Likewise, if you study equations of motion in a rotating frame there is no discussion of where Newton went wrong, or where he got it right, or debates he got right or wrong with contemporaries. Who knows? Who cares?

History is fascinating. But if you want to study physics you can study it pretty well without reading about obscure debates between people who were in the formulation stages of the field.

Here are the building blocks of atmospheric radiation:

  • The emission of radiation – described by Nobel prize winner Max Planck’s equation and modified by the material property called emissivity (this is wavelength dependent)
  • The absorption of radiation by a surface – described by the material property called absorptivity (this is wavelength dependent and equal at the same wavelength and direction to emissivity)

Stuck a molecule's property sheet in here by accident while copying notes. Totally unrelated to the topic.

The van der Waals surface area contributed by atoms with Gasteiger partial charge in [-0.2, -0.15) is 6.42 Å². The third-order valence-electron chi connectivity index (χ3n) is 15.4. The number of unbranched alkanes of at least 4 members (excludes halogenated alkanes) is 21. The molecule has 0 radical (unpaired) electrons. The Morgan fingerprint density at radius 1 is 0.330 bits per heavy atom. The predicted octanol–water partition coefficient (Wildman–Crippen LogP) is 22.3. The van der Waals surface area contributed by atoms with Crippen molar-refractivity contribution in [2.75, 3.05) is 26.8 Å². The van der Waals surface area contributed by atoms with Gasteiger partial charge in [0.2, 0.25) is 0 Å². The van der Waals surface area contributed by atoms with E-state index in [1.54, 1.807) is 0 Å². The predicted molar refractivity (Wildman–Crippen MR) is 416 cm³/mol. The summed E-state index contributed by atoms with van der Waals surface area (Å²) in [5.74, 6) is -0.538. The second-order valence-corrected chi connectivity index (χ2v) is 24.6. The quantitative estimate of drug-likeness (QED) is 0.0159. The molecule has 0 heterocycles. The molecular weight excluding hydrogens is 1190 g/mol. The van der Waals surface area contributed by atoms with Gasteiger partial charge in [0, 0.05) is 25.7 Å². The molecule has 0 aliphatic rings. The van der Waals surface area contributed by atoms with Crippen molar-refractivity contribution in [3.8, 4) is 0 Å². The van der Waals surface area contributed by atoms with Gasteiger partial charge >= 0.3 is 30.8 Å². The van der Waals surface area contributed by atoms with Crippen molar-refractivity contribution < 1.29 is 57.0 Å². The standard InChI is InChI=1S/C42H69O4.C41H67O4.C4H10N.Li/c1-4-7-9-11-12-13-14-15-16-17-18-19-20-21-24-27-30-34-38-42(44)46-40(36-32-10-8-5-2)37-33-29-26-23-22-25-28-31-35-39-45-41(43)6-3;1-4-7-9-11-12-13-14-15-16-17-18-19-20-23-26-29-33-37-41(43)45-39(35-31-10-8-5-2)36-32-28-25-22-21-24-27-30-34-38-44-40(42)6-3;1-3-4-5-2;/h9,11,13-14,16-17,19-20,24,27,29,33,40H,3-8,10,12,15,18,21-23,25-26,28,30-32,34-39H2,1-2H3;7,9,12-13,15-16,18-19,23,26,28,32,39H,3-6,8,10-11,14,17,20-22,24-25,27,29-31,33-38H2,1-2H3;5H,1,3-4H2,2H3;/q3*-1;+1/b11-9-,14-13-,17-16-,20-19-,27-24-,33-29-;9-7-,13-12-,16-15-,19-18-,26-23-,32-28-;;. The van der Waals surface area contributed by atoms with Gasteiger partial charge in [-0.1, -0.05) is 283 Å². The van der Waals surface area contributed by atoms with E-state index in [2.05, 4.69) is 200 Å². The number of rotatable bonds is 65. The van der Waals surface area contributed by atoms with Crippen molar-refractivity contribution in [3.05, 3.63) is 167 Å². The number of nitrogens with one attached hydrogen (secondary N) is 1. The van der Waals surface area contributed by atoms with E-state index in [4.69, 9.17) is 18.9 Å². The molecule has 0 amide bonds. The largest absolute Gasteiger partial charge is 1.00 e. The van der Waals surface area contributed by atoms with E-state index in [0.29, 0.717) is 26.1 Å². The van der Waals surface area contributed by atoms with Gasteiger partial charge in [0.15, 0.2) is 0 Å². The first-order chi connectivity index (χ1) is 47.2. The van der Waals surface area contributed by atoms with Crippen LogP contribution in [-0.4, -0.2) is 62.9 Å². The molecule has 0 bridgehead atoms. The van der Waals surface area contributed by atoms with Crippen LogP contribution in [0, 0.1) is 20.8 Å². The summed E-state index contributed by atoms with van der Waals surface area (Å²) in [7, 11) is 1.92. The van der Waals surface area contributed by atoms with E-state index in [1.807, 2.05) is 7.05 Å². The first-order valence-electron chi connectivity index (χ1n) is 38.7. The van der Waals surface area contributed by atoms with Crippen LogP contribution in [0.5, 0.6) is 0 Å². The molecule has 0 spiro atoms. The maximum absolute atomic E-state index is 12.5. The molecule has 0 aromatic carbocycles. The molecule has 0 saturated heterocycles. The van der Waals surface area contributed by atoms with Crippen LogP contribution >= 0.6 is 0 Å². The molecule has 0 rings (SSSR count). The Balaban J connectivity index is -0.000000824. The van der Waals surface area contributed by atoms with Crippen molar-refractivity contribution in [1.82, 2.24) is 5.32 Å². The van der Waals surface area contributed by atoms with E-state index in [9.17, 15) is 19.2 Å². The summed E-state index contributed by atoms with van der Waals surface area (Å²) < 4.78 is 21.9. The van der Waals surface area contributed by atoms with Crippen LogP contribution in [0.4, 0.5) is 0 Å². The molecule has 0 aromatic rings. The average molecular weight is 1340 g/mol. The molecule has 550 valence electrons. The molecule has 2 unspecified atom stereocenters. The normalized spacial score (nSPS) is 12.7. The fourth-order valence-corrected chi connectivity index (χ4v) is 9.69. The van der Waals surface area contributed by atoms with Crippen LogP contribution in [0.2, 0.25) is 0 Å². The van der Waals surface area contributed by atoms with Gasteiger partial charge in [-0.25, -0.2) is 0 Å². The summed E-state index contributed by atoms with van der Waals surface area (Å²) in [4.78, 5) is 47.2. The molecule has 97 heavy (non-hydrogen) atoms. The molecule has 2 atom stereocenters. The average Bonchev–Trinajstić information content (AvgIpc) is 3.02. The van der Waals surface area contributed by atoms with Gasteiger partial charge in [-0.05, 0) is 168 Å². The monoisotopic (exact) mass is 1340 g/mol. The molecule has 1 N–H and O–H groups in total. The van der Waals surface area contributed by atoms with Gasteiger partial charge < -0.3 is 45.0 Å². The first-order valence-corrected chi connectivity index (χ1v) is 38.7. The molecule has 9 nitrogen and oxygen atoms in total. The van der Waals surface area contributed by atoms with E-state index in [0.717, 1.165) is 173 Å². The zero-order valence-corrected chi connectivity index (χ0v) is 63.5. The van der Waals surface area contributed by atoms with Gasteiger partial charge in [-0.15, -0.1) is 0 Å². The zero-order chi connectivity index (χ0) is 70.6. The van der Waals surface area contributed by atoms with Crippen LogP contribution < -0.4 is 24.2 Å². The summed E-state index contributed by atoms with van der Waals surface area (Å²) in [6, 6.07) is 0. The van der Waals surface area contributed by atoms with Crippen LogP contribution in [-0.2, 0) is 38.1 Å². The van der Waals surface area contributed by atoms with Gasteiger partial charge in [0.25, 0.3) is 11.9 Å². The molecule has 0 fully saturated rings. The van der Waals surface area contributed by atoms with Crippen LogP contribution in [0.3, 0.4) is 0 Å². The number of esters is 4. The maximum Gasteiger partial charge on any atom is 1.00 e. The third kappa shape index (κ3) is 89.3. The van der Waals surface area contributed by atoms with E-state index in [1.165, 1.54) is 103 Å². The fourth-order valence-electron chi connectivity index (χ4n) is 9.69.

• The Beer-Lambert law of absorption of radiation by a gas
  • The spectral absorption characteristics of gases – currently contained in the HITRAN database – and based on work carried out over many decades and written up in journals like Journal of Quantitative Spectroscopy and Radiative Transfer
  • The theory of radiative transfer – the Schwarzschild equation – which was well documented by Nobel prize winner Subrahmanyan Chandrasekhar in his 1952 book Radiative Transfer (and by many physicists since)

The steady stream of stupidity will undoubtedly continue, but if you are interested in learning about science then you can rule out blogs that promote papers which earnestly explain “where Arrhenius went wrong”.

Hit them with a 4 by 2.